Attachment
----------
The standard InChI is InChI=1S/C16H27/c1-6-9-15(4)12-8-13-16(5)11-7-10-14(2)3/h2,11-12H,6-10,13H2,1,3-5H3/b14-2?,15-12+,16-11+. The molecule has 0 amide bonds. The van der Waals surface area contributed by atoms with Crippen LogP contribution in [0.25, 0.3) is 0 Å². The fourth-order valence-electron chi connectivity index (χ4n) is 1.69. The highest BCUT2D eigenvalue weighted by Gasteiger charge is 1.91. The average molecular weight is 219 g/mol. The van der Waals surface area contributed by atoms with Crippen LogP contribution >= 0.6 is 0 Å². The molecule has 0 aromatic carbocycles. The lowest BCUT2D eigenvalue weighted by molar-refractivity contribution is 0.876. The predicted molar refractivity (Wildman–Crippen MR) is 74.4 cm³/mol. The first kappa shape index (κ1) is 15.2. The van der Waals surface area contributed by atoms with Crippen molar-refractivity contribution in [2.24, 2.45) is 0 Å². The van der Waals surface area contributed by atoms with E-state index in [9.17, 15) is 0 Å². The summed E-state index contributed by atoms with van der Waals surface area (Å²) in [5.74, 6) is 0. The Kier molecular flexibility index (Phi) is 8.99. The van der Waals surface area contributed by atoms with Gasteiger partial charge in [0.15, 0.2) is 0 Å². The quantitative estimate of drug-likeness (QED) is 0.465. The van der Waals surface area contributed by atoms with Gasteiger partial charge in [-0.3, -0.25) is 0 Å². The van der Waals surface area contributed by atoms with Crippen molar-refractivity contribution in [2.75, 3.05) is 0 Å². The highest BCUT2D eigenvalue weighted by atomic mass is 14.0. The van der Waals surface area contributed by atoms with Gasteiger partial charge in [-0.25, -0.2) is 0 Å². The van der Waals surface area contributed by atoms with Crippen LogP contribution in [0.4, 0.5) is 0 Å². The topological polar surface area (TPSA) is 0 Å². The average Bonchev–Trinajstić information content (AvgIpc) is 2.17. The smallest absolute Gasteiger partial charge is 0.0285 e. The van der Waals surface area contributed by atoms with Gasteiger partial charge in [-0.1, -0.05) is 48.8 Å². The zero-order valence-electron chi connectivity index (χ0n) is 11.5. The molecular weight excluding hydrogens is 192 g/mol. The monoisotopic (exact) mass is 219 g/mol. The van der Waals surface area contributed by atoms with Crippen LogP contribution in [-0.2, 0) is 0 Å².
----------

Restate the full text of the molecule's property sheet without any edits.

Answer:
The standard InChI is InChI=1S/C16H27/c1-6-9-15(4)12-8-13-16(5)11-7-10-14(2)3/h2,11-12H,6-10,13H2,1,3-5H3/b14-2?,15-12+,16-11+. The molecule has 0 amide bonds. The van der Waals surface area contributed by atoms with Crippen LogP contribution in [0.25, 0.3) is 0 Å². The fourth-order valence-electron chi connectivity index (χ4n) is 1.69. The highest BCUT2D eigenvalue weighted by Gasteiger charge is 1.91. The average molecular weight is 219 g/mol. The van der Waals surface area contributed by atoms with Crippen LogP contribution >= 0.6 is 0 Å². The molecule has 0 aromatic carbocycles. The lowest BCUT2D eigenvalue weighted by molar-refractivity contribution is 0.876. The predicted molar refractivity (Wildman–Crippen MR) is 74.4 cm³/mol. The first kappa shape index (κ1) is 15.2. The van der Waals surface area contributed by atoms with Crippen molar-refractivity contribution in [2.24, 2.45) is 0 Å². The van der Waals surface area contributed by atoms with E-state index in [9.17, 15) is 0 Å². The summed E-state index contributed by atoms with van der Waals surface area (Å²) in [5.74, 6) is 0. The Kier molecular flexibility index (Phi) is 8.99. The van der Waals surface area contributed by atoms with Gasteiger partial charge in [0.15, 0.2) is 0 Å². The quantitative estimate of drug-likeness (QED) is 0.465. The van der Waals surface area contributed by atoms with Gasteiger partial charge in [-0.3, -0.25) is 0 Å². The van der Waals surface area contributed by atoms with Crippen molar-refractivity contribution in [2.75, 3.05) is 0 Å². The highest BCUT2D eigenvalue weighted by atomic mass is 14.0. The van der Waals surface area contributed by atoms with Gasteiger partial charge in [-0.25, -0.2) is 0 Å². The van der Waals surface area contributed by atoms with Crippen LogP contribution in [0.4, 0.5) is 0 Å². The topological polar surface area (TPSA) is 0 Å². The average Bonchev–Trinajstić information content (AvgIpc) is 2.17. The smallest absolute Gasteiger partial charge is 0.0285 e. The van der Waals surface area contributed by atoms with Gasteiger partial charge in [-0.1, -0.05) is 48.8 Å². The zero-order valence-electron chi connectivity index (χ0n) is 11.5. The molecular weight excluding hydrogens is 192 g/mol. The monoisotopic (exact) mass is 219 g/mol. The van der Waals surface area contributed by atoms with Crippen LogP contribution in [-0.2, 0) is 0 Å².